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Focus on big picture a priority for Houston educator

PERRY — Keeping an eye toward the larger picture within the Houston County school system is one of the main goals for Linda Horne, who became assistant superintendent for school operations in May.

Chosen by the Houston County Board of Education to replace Superintendent Robin Hines, Horne was principal of Perdue Primary School from 2003 to 2009 before serving as the director for elementary operations for one year.

Her responsibilities include overseeing zoning, transfers, student handbooks, principal procedure, school resource officers and safety.

All of those elements play a critical role in school quality, Horne said.

“What takes place in the schools affects educational instruction too,” she said.

Horne said she is making an effort to reach out to middle and high school principals about their concerns in her new role.

“I’m excited. There are new things to learn and find out about,” she said. “The challenges make the decisions stronger and better.”

Horne said she has taken on a “system vision” toward the school system in the time she has been working in the central office.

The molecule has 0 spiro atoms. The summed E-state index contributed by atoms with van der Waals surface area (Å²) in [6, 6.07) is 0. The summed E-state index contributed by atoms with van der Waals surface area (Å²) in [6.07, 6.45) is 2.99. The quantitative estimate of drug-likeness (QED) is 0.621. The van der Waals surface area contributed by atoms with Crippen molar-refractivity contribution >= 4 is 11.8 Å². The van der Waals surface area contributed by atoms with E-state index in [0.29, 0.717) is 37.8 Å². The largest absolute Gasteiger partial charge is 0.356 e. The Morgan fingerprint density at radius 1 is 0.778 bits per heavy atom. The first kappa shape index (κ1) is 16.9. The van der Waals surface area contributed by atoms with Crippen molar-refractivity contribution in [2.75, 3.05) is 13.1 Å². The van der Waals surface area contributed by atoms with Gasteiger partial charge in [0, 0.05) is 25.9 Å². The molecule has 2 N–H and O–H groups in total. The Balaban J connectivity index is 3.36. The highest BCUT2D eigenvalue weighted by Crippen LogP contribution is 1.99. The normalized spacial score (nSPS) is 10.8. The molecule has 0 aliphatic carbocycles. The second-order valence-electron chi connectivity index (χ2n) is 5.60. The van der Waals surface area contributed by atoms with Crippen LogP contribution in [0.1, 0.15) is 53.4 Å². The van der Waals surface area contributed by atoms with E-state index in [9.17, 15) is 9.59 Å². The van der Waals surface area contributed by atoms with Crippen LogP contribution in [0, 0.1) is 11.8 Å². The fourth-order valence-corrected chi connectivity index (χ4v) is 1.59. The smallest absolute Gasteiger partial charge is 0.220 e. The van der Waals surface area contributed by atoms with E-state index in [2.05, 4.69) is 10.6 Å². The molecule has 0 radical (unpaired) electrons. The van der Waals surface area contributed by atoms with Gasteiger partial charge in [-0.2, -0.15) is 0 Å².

“What affects the system affects individual schools,” she said. “Sometimes, principals look at how things affect (their) schools but forget the school system. You have to look at the forest, not just the tree.”

Horne said has been shaped by her experience teaching a diverse array of students. In her 37-year career as an educator, she has taught students in Okinawa, Japan, San Antonio and her hometown of Fitzgerald, as well as in Houston County.

She has worked at Title I schools, with students in the English for Speakers of Other Languages program, schools with high percentages of students eligible for free or reduced lunches, as well as more affluent students. Those experiences have shown her the importance of parents and community in student success, she said.

“We prepare children to go and work in the community,” she said. “Understanding the success of the school system determines the success of the community.”

Horne’s 27 years working in Houston County have made an impact on her.

“With the experience I’ve had, as a teacher, counselor, administrator and now in the central office, all those experiences have made me a product of the Houston County school system,” she said.

The population growth in Houston County is one of the biggest changes during her time in the area, Horne said.

“As it continues to grow, and we continue to face issues, we’ll continue to make the best decisions for the students in the community,” she said.

Horne, who has degrees from Tift College and Georgia College & State University, as well as an instructional leadership certificate from the University of Georgia, said she has no intention of retiring anytime soon.

“I’m a learner. I’m excited about what I’m doing in the school system,” she said. “I’m dedicated to the school system and what they’re doing. I’m not through yet as far as education goes.”

To contact writer Andrea Castillo, call 256-9751.

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